If we’re honest with ourselves, we all approach the topic of housebreaking with some sense of dread – I know I did. I confess to being something of a tech geek and this article talks about some of my use of technology in the potty-training process.
The fact that many consider the Havanese a difficult breed to housebreak can also be disconcerting.
Without aging myself too much I will tell you that Dwight Eisenhower was president during the year I was born. I’m embarrassed to tell you that during that era the two most popular house training techniques involved rubbing the dogs’ nose in it, and a swat with a rolled-up newspaper.
Thankfully housebreaking techniques have advanced because almost nobody gets a newspaper delivered anymore.
Of course the first thing that I needed to decide is where Rory would do her business. On Havanese Forum I first learned of the ‘indoor option’ – giving your dog the option to go somewhere inside the home – on purpose!
This is my first toy breed so the idea was somewhat jarring to me. I’d previously owned German Shepherds and the thought of them pooping inside the home intentionally was really gross.
I would learn however that Havanese and other toy (read small) breeds are often given an indoor option, particularly in cases where a potty break might involve going down numerous flights of stairs, or in areas of the country where the climate makes outdoor treks impractical.
I live in the Pacific Northwest near Seattle and we are known to get a fair amount of rain, though we are not as most believe, the rainiest city in the United States – we are not even in the top 10. Still, we do get our fair share, and sometimes even sleet or snow. I decided that we would implement an indoor option.
I am nothing if not studious and will read everything and anything on a given topic I’m researching. Some in the Havanese community use the traditional pee pad for their indoor option, continuing to use them beyond initial housebreaking. Some use absorbent paper-based pellets in a pan as one might do with litter for a cat, still others use the UGODOG Indoor Dog Potty or the Piddle Place Pet Relief System. I elected to go with the Piddle Place (pictured above) and I will review it here on Havanese World very soon.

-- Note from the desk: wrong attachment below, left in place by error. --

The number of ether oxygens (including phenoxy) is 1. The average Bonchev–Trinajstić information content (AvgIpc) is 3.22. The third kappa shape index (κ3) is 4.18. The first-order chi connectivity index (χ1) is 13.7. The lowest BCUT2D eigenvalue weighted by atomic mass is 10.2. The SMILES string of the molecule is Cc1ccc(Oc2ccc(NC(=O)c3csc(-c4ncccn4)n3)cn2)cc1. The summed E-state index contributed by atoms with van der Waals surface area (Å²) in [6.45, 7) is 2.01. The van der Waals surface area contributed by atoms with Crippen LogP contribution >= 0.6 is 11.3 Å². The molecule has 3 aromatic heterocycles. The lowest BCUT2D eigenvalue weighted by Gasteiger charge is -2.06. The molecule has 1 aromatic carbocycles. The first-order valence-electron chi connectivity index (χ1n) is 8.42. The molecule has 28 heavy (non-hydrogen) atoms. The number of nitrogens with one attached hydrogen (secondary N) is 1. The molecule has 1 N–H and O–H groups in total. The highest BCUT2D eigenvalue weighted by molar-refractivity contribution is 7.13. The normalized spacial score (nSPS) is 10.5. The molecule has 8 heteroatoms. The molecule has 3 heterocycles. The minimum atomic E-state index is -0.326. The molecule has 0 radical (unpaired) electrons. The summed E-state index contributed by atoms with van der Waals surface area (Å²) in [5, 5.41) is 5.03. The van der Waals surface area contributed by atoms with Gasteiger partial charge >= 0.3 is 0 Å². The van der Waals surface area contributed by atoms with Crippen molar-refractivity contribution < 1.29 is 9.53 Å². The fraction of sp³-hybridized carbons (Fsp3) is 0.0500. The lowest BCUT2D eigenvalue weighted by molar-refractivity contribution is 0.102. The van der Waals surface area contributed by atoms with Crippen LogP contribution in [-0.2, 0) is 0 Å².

As for outdoors, I decided to use a second Piddle Place on my patio which is fenced in and secure. This was admittedly a selfish decision; I could stand under the eaves in my sweats and not get too wet were it raining.
Havanese owners reporting the best success in house training all use positive reinforcement. The dog is rewarded generously with praise and treats when it goes where it is supposed to. The old method of negative reinforcement with a rolled up newspaper has been long abandoned.
One of the first things that I learned from experienced Havanese owners was to accept the fact that there would be accidents.
Here is where I admit that I am kind of a weenie about dog doo. Childhood remembrances of cleaning up after my first dog, a Cocker Spaniel named Sandy, or a misstep in the yard all brought back terrible memories. Trying to clean poop off the bottom of Converse sneakers with a twig is an all too vivid memory burnished into my psyche as well.
So I decided to try to achieve kind of a Zen state about both the training and the accidents. Part of that was assembling the “emergency response kit” pictured which includes a roll of paper towels, a bottle of Nature’s Miracle stain and odor remover, a brush, and here’s the weenie part; latex gloves, surgical masks, and a knee pad.
It’s overkill, I admit that. A client of mine breeds working line German Shepherds, and she enjoyed a good laugh while telling me that I “wouldn’t last an hour at her place”.
But the point is that I was at peace with the process, come what may.
An integral part of housebreaking that is rarely correlated in the training literature is diet. Sandy, my first dog was fed Purina Dog Chow. As an eight-year-old boy you don’t make the connection that your economy grocery store dog food is responsible for those large, mushy, smelly, and otherwise disgusting turds. You figure that out as a young adult when you buy a German Shepherd.